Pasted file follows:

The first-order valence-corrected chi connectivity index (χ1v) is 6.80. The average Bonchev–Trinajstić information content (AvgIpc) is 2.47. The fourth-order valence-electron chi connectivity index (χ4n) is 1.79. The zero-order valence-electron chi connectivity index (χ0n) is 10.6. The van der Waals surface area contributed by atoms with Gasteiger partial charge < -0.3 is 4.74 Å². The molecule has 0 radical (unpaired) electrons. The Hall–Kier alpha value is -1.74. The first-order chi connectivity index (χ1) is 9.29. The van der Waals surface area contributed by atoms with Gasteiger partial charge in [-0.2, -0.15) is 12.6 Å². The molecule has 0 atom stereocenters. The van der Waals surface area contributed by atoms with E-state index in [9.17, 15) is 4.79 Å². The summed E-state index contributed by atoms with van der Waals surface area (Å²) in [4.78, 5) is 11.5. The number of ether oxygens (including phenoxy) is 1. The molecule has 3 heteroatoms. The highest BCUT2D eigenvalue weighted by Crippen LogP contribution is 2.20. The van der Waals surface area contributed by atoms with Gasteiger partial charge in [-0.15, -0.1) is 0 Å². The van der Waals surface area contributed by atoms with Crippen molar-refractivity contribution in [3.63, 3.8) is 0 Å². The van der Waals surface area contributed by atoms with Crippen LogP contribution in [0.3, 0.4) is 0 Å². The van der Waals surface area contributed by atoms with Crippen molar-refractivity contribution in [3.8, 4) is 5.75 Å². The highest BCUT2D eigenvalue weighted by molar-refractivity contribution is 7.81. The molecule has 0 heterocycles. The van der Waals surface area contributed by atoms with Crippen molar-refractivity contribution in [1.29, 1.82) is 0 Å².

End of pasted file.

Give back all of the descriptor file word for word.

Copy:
The first-order valence-corrected chi connectivity index (χ1v) is 6.80. The average Bonchev–Trinajstić information content (AvgIpc) is 2.47. The fourth-order valence-electron chi connectivity index (χ4n) is 1.79. The zero-order valence-electron chi connectivity index (χ0n) is 10.6. The van der Waals surface area contributed by atoms with Gasteiger partial charge < -0.3 is 4.74 Å². The molecule has 0 radical (unpaired) electrons. The Hall–Kier alpha value is -1.74. The first-order chi connectivity index (χ1) is 9.29. The van der Waals surface area contributed by atoms with Gasteiger partial charge in [-0.2, -0.15) is 12.6 Å². The molecule has 0 atom stereocenters. The van der Waals surface area contributed by atoms with E-state index in [9.17, 15) is 4.79 Å². The summed E-state index contributed by atoms with van der Waals surface area (Å²) in [4.78, 5) is 11.5. The number of ether oxygens (including phenoxy) is 1. The molecule has 3 heteroatoms. The highest BCUT2D eigenvalue weighted by Crippen LogP contribution is 2.20. The van der Waals surface area contributed by atoms with Gasteiger partial charge in [-0.15, -0.1) is 0 Å². The van der Waals surface area contributed by atoms with Crippen molar-refractivity contribution in [3.63, 3.8) is 0 Å². The van der Waals surface area contributed by atoms with Crippen LogP contribution in [0.3, 0.4) is 0 Å². The van der Waals surface area contributed by atoms with Crippen molar-refractivity contribution in [3.8, 4) is 5.75 Å². The highest BCUT2D eigenvalue weighted by molar-refractivity contribution is 7.81. The molecule has 0 heterocycles. The van der Waals surface area contributed by atoms with Crippen molar-refractivity contribution in [1.29, 1.82) is 0 Å².